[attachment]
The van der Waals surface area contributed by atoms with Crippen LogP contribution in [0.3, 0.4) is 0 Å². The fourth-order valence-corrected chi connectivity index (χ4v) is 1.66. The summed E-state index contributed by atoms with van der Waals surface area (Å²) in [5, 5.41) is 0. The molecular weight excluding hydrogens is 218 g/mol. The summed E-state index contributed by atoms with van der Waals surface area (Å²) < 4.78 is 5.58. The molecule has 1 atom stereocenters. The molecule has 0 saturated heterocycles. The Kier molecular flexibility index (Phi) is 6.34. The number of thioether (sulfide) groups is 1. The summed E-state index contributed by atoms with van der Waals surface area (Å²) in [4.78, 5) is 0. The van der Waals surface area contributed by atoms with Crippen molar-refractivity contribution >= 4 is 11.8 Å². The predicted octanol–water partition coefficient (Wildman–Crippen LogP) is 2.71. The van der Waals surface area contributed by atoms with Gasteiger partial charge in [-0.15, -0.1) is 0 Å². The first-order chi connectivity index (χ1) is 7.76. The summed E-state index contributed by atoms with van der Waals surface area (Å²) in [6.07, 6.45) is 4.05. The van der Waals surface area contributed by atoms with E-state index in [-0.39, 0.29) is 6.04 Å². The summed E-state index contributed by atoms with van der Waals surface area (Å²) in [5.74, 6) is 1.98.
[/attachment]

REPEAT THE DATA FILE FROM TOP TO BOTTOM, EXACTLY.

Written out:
The van der Waals surface area contributed by atoms with Crippen LogP contribution in [0.3, 0.4) is 0 Å². The fourth-order valence-corrected chi connectivity index (χ4v) is 1.66. The summed E-state index contributed by atoms with van der Waals surface area (Å²) in [5, 5.41) is 0. The molecular weight excluding hydrogens is 218 g/mol. The summed E-state index contributed by atoms with van der Waals surface area (Å²) < 4.78 is 5.58. The molecule has 1 atom stereocenters. The molecule has 0 saturated heterocycles. The Kier molecular flexibility index (Phi) is 6.34. The number of thioether (sulfide) groups is 1. The summed E-state index contributed by atoms with van der Waals surface area (Å²) in [4.78, 5) is 0. The van der Waals surface area contributed by atoms with Crippen molar-refractivity contribution >= 4 is 11.8 Å². The predicted octanol–water partition coefficient (Wildman–Crippen LogP) is 2.71. The van der Waals surface area contributed by atoms with Gasteiger partial charge in [-0.15, -0.1) is 0 Å². The first-order chi connectivity index (χ1) is 7.76. The summed E-state index contributed by atoms with van der Waals surface area (Å²) in [6.07, 6.45) is 4.05. The van der Waals surface area contributed by atoms with E-state index in [-0.39, 0.29) is 6.04 Å². The summed E-state index contributed by atoms with van der Waals surface area (Å²) in [5.74, 6) is 1.98.